An algorithm is a procedure to solve a problem. With AI, there are two key phrases widely used: training and inference (or prediction). The complexity of an AI system can grow, both in inference and training. There's always an algorithm at the core of these pipelines that processes the input and returns and output, but before it reaches that point (and very often, after it delivers the output), there are numerous steps to pre-process, to fine-tune and to fill in additional data.

In the AI landscape, a third crucial element emerges alongside the algorithm: the dataset. That's what we've been missing in the last decades. The idea of training a computer to make a decision about anything has been in our mind since 1950, but only in the last 10 years or less the missing puzzle was truly handled properly – companies have been gathering data and metadata so that eventually such a system can be built. Have they done it? Yes. But does it actually work?

As consumers, we sometimes know when we're dealing with AI in the sense of speaking or interacting with a robot; but we're not even close to actually knowing how much that company relies on AI. 

From data analytics to understand the user's behaviour on a purchase flow; assess risks and detect anomalies to mitigate potential loss; and the well-known today customer service chatbot support. But that’s not all. It can gather data about tasks and the steps that are required to perform a task and then that data can be used to support the decision, be it to automate some parts of the routine or be it to train a system to be autonomous.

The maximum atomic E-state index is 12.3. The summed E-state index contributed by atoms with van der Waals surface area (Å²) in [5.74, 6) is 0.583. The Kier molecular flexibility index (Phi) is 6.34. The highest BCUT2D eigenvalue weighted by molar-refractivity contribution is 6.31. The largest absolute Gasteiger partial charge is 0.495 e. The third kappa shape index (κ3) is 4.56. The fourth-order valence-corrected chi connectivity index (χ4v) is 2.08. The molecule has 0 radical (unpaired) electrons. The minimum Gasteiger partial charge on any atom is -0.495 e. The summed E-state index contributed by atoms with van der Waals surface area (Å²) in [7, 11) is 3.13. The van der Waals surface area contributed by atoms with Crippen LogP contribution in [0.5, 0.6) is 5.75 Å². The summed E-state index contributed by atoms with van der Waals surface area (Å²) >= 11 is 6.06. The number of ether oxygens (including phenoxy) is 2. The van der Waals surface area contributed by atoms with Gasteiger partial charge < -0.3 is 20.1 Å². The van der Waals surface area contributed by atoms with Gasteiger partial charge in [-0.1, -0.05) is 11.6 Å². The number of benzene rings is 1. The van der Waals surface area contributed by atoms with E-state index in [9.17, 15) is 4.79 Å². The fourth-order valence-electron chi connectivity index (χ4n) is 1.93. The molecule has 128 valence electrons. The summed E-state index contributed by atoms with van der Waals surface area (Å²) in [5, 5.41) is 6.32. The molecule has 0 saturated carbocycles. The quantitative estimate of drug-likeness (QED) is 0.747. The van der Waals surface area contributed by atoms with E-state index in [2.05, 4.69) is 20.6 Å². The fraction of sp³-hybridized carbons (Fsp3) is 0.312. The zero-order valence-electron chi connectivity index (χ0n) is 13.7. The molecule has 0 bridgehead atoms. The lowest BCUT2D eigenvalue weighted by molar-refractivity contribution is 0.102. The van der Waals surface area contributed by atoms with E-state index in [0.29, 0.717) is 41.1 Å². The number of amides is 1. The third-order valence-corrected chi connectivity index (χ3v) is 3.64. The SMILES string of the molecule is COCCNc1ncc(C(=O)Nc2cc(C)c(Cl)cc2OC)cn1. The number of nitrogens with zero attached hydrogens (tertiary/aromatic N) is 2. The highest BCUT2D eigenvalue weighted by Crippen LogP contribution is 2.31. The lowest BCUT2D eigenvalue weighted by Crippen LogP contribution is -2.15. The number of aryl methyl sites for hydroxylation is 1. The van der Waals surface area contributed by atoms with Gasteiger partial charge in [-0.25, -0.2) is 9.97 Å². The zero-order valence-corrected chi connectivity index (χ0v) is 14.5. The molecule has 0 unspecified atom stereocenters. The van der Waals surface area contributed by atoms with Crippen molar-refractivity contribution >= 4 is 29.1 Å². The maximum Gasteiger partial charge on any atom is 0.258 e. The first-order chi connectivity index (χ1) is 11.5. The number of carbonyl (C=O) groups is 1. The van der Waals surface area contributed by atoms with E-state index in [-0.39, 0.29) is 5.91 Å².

AI as a dependency in business operations 

When a company decides to include AI in their business as usual, it's mostly a decision based on numbers, not on hype. While there are numerous services that sell the idea that AI can help, it's mainly a need to optimize costs somewhere in the operational side. From this perspective, AI is an investment, if done right. 

The lack of electricity can slow down or even stall the activity in a company. It’s a dependency and in order to be fully operational, all dependencies must be available and work properly. With this idea in mind, what’s the cost of an AI power outage? 

When Cloud companies arose, especially during the 2010s, they populated this idea of availability zones. It means having multiple data centers across the region – the country, the continent or the entire globe – so that it can mitigate and prevent a denial of service in case of a power outage and other types of disasters.